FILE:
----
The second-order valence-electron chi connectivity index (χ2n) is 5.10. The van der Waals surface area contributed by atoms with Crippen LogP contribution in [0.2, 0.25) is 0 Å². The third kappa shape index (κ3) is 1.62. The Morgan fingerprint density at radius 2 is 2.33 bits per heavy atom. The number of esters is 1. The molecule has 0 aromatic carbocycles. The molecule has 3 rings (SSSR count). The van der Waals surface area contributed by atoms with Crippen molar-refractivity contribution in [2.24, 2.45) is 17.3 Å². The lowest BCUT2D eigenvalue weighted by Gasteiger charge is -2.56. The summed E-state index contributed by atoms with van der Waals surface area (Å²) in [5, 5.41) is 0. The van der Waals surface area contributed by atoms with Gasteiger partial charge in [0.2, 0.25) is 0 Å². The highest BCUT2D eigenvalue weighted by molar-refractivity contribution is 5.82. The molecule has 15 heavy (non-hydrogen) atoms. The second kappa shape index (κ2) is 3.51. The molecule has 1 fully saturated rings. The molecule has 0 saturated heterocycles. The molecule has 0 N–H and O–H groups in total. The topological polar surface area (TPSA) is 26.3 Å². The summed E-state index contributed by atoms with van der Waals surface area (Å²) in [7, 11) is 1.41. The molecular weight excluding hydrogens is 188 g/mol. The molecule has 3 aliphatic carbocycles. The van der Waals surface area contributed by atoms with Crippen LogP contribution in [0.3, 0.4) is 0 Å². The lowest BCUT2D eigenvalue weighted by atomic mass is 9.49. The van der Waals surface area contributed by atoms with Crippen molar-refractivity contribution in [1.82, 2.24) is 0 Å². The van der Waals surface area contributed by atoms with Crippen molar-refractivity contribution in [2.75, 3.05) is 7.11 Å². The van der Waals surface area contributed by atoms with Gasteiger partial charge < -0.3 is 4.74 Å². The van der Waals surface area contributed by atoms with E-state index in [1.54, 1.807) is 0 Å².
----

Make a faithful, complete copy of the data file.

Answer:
The second-order valence-electron chi connectivity index (χ2n) is 5.10. The van der Waals surface area contributed by atoms with Crippen LogP contribution in [0.2, 0.25) is 0 Å². The third kappa shape index (κ3) is 1.62. The Morgan fingerprint density at radius 2 is 2.33 bits per heavy atom. The number of esters is 1. The molecule has 0 aromatic carbocycles. The molecule has 3 rings (SSSR count). The van der Waals surface area contributed by atoms with Crippen molar-refractivity contribution in [2.24, 2.45) is 17.3 Å². The lowest BCUT2D eigenvalue weighted by Gasteiger charge is -2.56. The summed E-state index contributed by atoms with van der Waals surface area (Å²) in [5, 5.41) is 0. The van der Waals surface area contributed by atoms with Gasteiger partial charge in [0.2, 0.25) is 0 Å². The highest BCUT2D eigenvalue weighted by molar-refractivity contribution is 5.82. The molecule has 15 heavy (non-hydrogen) atoms. The second kappa shape index (κ2) is 3.51. The molecule has 1 fully saturated rings. The molecule has 0 saturated heterocycles. The molecule has 0 N–H and O–H groups in total. The topological polar surface area (TPSA) is 26.3 Å². The summed E-state index contributed by atoms with van der Waals surface area (Å²) in [7, 11) is 1.41. The molecular weight excluding hydrogens is 188 g/mol. The molecule has 3 aliphatic carbocycles. The van der Waals surface area contributed by atoms with Crippen LogP contribution in [0.3, 0.4) is 0 Å². The lowest BCUT2D eigenvalue weighted by atomic mass is 9.49. The van der Waals surface area contributed by atoms with Crippen molar-refractivity contribution in [1.82, 2.24) is 0 Å². The van der Waals surface area contributed by atoms with Crippen molar-refractivity contribution in [2.75, 3.05) is 7.11 Å². The van der Waals surface area contributed by atoms with Gasteiger partial charge < -0.3 is 4.74 Å². The van der Waals surface area contributed by atoms with E-state index in [1.54, 1.807) is 0 Å².